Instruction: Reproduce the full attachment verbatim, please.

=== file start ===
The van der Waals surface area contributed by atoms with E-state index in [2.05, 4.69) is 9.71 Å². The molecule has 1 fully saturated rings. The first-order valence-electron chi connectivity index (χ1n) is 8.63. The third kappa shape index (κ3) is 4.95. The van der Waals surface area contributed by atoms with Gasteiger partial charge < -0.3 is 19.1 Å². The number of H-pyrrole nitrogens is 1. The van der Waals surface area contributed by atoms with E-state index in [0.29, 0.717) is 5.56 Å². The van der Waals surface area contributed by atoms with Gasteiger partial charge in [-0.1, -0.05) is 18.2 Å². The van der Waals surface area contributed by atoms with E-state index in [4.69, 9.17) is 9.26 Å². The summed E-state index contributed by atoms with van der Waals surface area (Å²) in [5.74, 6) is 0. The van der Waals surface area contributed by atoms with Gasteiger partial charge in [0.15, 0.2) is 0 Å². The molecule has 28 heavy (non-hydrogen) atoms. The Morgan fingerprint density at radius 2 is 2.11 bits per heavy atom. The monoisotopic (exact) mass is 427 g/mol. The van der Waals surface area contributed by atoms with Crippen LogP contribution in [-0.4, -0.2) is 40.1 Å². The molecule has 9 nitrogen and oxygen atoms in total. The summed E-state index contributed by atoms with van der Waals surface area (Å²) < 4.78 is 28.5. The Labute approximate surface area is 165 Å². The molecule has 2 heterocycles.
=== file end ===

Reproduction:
The van der Waals surface area contributed by atoms with E-state index in [2.05, 4.69) is 9.71 Å². The molecule has 1 fully saturated rings. The first-order valence-electron chi connectivity index (χ1n) is 8.63. The third kappa shape index (κ3) is 4.95. The van der Waals surface area contributed by atoms with Gasteiger partial charge < -0.3 is 19.1 Å². The number of H-pyrrole nitrogens is 1. The van der Waals surface area contributed by atoms with E-state index in [0.29, 0.717) is 5.56 Å². The van der Waals surface area contributed by atoms with Gasteiger partial charge in [-0.1, -0.05) is 18.2 Å². The van der Waals surface area contributed by atoms with E-state index in [4.69, 9.17) is 9.26 Å². The summed E-state index contributed by atoms with van der Waals surface area (Å²) in [5.74, 6) is 0. The van der Waals surface area contributed by atoms with Gasteiger partial charge in [0.15, 0.2) is 0 Å². The molecule has 28 heavy (non-hydrogen) atoms. The Morgan fingerprint density at radius 2 is 2.11 bits per heavy atom. The monoisotopic (exact) mass is 427 g/mol. The van der Waals surface area contributed by atoms with Crippen LogP contribution in [-0.4, -0.2) is 40.1 Å². The molecule has 9 nitrogen and oxygen atoms in total. The summed E-state index contributed by atoms with van der Waals surface area (Å²) < 4.78 is 28.5. The Labute approximate surface area is 165 Å². The molecule has 2 heterocycles.